Breakthrough material can protect satellites from ultraviolet radiation and atomic oxygen in low-Earth orbit
Atomic oxygen is created when O2 molecules break apart, a process made easier in space because of the abundance of ultraviolet radiation. According to NASA, 96 percent of low-Earth orbit's atmosphere is atomic oxygen, a reality that caused problems in NASA's early space shuttle missions.
In a paper published by the journal ACS Applied Materials & Interfaces, the team from Surrey's Advanced Technology Institute and Airbus detail how they developed a nano-barrier and custom-built deposition system that bonds to the surface of polymer or composite materials, protecting them from erosion in low-Earth orbit.
The new cutting-edge nano-barrier allows for large-area, conformal coating on complex 3-D structures such as spacecraft and optical mirrors. This eliminates the risk of contamination and the need to wrap instruments with multi-layer insulation, opening up opportunities to increase satellite performance.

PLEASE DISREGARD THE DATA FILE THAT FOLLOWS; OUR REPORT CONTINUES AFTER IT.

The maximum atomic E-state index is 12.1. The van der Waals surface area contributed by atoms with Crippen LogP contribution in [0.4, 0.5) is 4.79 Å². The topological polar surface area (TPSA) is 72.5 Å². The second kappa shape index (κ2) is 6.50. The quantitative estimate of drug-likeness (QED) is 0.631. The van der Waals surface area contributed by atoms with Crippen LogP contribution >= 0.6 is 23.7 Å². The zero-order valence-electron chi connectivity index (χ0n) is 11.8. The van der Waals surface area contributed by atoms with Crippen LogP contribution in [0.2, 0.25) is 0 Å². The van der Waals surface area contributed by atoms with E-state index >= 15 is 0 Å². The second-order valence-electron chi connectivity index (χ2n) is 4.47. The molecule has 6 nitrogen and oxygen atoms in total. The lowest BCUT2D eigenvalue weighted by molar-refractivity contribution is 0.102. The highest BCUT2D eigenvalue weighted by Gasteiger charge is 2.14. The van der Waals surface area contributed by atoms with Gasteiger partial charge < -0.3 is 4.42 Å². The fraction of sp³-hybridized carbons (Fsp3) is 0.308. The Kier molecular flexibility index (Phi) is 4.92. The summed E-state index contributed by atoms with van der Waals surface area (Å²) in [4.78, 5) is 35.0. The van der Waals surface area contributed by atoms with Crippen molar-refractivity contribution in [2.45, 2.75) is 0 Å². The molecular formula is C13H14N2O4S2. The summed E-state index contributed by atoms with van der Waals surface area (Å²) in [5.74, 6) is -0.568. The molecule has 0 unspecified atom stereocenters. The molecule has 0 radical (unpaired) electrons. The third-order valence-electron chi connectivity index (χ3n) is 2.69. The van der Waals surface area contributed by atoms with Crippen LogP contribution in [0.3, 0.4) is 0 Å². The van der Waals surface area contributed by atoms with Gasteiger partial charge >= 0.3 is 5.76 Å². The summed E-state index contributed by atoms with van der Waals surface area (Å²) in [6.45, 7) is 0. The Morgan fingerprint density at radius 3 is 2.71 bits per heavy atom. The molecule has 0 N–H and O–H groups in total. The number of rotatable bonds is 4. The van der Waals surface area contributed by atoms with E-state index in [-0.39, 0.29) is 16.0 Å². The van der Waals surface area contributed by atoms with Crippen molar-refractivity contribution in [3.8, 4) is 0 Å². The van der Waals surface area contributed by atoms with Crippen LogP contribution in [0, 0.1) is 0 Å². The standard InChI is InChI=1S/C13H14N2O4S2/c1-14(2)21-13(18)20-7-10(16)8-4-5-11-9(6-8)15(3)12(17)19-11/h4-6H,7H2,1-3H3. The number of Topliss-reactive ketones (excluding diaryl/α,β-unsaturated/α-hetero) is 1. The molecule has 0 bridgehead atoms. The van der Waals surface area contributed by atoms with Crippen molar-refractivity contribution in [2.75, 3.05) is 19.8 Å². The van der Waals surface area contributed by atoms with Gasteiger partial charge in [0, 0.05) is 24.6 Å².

Professor Ravi Silva, Director of the Advanced Technology Institute at the University of Surrey, said: "After exhaustive simulation testing and nearly a decade of collaborative research, we are delighted to reveal the most advanced solution yet to protecting satellites and spacecraft. Our nano-scale coating guards against the damaging effects of UV radiation and atomic oxygen that has plagued space travel."
Christopher Hess, Head of Microwave Instruments at Airbus Space Systems, said: "This breakthrough technology is an enabler for extremely agile, high performance space borne radar missions. It should have a huge positive impact on overall mission performance by offering higher flexibility in the acquisition as well as increasing the possible imaged area—giving our instruments greater performance."
The teams from Airbus and Surrey's Advanced Technology Institute are now working on the next stage leading to industrialisation of the coating to enable the first LEO missions to be treated from 2022.